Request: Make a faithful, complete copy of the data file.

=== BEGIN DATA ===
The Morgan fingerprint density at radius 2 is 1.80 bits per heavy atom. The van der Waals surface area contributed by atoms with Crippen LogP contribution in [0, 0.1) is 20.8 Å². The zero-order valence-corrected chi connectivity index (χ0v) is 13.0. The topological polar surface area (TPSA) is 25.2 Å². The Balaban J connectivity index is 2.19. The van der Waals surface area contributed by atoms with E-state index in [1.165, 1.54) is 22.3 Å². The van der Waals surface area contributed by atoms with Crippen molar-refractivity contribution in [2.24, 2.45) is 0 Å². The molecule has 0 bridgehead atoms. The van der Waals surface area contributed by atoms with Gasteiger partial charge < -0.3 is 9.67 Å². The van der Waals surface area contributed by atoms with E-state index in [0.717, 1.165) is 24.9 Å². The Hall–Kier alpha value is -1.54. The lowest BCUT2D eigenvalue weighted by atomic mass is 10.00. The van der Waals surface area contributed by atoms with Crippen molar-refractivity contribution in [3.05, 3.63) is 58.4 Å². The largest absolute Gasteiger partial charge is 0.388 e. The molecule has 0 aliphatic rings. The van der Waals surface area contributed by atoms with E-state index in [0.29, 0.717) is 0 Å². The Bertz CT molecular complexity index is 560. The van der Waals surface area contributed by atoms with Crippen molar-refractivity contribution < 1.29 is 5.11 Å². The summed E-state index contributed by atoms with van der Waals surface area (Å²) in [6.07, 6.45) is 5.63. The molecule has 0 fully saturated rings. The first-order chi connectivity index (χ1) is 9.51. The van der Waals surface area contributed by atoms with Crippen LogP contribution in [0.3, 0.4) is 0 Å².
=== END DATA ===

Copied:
The Morgan fingerprint density at radius 2 is 1.80 bits per heavy atom. The van der Waals surface area contributed by atoms with Crippen LogP contribution in [0, 0.1) is 20.8 Å². The zero-order valence-corrected chi connectivity index (χ0v) is 13.0. The topological polar surface area (TPSA) is 25.2 Å². The Balaban J connectivity index is 2.19. The van der Waals surface area contributed by atoms with E-state index in [1.165, 1.54) is 22.3 Å². The van der Waals surface area contributed by atoms with Crippen molar-refractivity contribution in [2.24, 2.45) is 0 Å². The molecule has 0 bridgehead atoms. The van der Waals surface area contributed by atoms with Gasteiger partial charge < -0.3 is 9.67 Å². The van der Waals surface area contributed by atoms with E-state index in [0.717, 1.165) is 24.9 Å². The Hall–Kier alpha value is -1.54. The lowest BCUT2D eigenvalue weighted by atomic mass is 10.00. The van der Waals surface area contributed by atoms with Crippen molar-refractivity contribution in [3.05, 3.63) is 58.4 Å². The largest absolute Gasteiger partial charge is 0.388 e. The molecule has 0 aliphatic rings. The van der Waals surface area contributed by atoms with E-state index in [0.29, 0.717) is 0 Å². The Bertz CT molecular complexity index is 560. The van der Waals surface area contributed by atoms with Crippen molar-refractivity contribution < 1.29 is 5.11 Å². The summed E-state index contributed by atoms with van der Waals surface area (Å²) in [6.07, 6.45) is 5.63. The molecule has 0 fully saturated rings. The first-order chi connectivity index (χ1) is 9.51. The van der Waals surface area contributed by atoms with Crippen LogP contribution in [0.3, 0.4) is 0 Å².